Fuentes moved to suppress the cocaine. The government argued that the agents' encounter with Fuentes and the search were consensual. After thoughtful consideration of the testimony and exhibits, the district judge concluded that the encounter had not been consensual, and was instead a Terry stop. He found that Fuentes had consented to the search, including reaching into his pocket, but revoked his consent before the officer pulled the toy with the cocaine out of his pocket, and before the officer reached the conclusion that it was cocaine. But, the district judge concluded, Fuentes's flight attempt, combined with all the articulated reasons the officers by then had for believing Fuentes was carrying narcotics, gave them probable cause to arrest him. They did, and found the narcotics in a permissible search incident to arrest.
The district judge's analysis was careful, thorough, and in our view, correct.
All it takes for a stop under Terry v. Ohio, 392 U.S. 1, 88 S. Ct. 1868, 20 L. Ed. 2d 889 (1968), is "a reasonable suspicion supported by articulable facts that criminal activity 'may be afoot,' even if the officer lacks probable cause." United States v. Sokolow, 490 U.S. 1, 7, 109 S. Ct. 1581, 1585, 104 L. Ed. 2d 1 (1989). The articulated facts sufficed for that. See United States v. Fouche, 776 F.2d 1398, 1402 (9th Cir. 1985).
Reaching into Fuentes's pocket did not have to be justified as a Terry frisk, because Fuentes consented to it. The judge found that he consented, and we review the finding of fact only for clear error, United States v. Nance, 962 F.2d 860, 862 (9th Cir. 1992). There was none.
Fuentes was arrested before the officers pulled out the cocaine. The district judge did not accept the testimony that the officer knew when he felt the lump in Fuentes's pocket that it was cocaine, so that knowledge could not support a probable cause determination. Before the officers pulled the toy out of Fuentes's pocket and discovered the cocaine, they had arrested and handcuffed him. The arrest needed to be supported by "probable cause," Terry, 392 U.S. at 20, 88 S. Ct. at 1879, that is, "facts available to the officers at the moment of the arrest would 'warrant a man of reasonable caution in the belief' that an offense has been committed." Beck v. State of Ohio, 379 U.S. 89, 96, 85 S. Ct. 223, 228, 13 L. Ed. 2d 142 (1964); United States v. Ricardo D., 912 F.2d 337, 342 (9th Cir. 1990).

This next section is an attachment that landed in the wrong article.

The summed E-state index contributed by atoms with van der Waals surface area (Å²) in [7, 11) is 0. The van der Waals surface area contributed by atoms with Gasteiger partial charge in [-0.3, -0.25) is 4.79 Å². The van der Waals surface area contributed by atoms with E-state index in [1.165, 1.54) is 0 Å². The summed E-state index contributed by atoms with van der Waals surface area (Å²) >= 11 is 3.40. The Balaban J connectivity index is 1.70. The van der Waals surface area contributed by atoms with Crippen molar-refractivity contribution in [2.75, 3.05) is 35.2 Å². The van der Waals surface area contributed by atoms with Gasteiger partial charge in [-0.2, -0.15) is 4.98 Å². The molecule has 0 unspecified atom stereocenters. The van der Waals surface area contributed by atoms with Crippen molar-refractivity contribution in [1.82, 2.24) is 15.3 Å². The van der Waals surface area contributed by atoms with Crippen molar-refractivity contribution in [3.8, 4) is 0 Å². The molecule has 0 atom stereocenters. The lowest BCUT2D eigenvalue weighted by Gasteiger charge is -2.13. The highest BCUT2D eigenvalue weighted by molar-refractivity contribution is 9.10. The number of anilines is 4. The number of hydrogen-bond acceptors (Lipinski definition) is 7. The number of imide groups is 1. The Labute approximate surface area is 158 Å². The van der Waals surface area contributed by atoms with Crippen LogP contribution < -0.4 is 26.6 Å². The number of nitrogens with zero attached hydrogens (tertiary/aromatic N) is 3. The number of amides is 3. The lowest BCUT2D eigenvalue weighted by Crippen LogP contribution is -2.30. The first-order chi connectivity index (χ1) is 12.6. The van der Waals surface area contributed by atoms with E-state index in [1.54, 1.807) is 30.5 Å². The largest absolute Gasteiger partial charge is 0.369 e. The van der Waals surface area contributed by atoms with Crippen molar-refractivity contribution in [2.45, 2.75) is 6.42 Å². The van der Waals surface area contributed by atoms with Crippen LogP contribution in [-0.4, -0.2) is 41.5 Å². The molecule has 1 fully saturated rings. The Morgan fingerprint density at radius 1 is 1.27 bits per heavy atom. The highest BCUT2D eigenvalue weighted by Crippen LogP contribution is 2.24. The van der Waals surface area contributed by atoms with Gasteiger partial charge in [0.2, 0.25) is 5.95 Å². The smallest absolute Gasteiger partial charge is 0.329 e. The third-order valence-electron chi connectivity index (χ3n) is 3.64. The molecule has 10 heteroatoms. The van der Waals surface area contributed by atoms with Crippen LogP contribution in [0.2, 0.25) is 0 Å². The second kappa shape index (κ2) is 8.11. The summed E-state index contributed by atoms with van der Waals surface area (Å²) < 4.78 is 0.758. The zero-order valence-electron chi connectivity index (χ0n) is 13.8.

By the time the officers arrested Fuentes, they knew these additional facts, in addition those which had led them to stop Fuentes and talk to him:
1. Fuentes seemed extremely nervous talking to them;
2. He had lied about the connecting flight;
3. He had lied about not being in the airport earlier;4. He emphatically did not want the officers to feel and remove the split-softball sized lump;
5. He tried forcibly to get away.
6. He claimed to have no identification on his person.
The facts known to the officers at the moment they arrested Fuentes would lead a person of reasonable caution to think that Fuentes probably had contraband in his right pants pocket. As he did.
Although the district court considered Fuentes's youth and ethnicity, we do not. Our review of the propriety of the Terry stop is de novo. United States v. Carrillo, 902 F.2d 1405, 1410-11 (9th Cir. 1990). It is not suspicious for young or Hispanic persons to travel by air. Cf. United States v. Fouche, 776 F.2d 1398, 1402-03 (9th Cir. 1985). There were plenty of good reasons supported by articulable facts for the officers to form a reasonable suspicion that criminal activity was taking place, listed at the beginning of the "Facts" section of this opinion.
As for flight, we do not suggest that if a police officer says to a person in an airport, "Do you mind if I talk to you?" and the person says, "I don't want to talk to you--I want to go catch my plane," that the person can be stopped or arrested. His refusal by itself does not give rise to reasonable suspicion or probable cause. Mere refusal to consent to a stop or search does not give rise to reasonable suspicion or probable cause. People do not have to voluntarily give up their privacy or freedom of movement, on pain of justifying forcible deprivation of those same liberties if they refuse. But we have held in other circumstances that when a suspect "sped off" from an automobile stop, his flight together with other evidence gave rise to probable cause. United States v. Garcia, 516 F.2d 318 (9th Cir. 1975). Cf. United States v. Ramirez, 91 F.3d 1297, 1303-04 (9th Cir. 1996); United States v. Morrison, 546 F.2d 319, 320 (9th Cir. 1976); United States v. Ogilvie, 527 F.2d 330, 332 (9th Cir. 1975). In Fuentes's case, a person of reasonable caution, evaluating his attempt forcibly to flee, in combination with more than a dozen facts then known, would believe that he probably had something highly incriminating in his right pants pocket.
The panel unanimously finds this case suitable for decision without oral argument. Fed. R. App. P. 34(a); 9th Cir. R. 34-4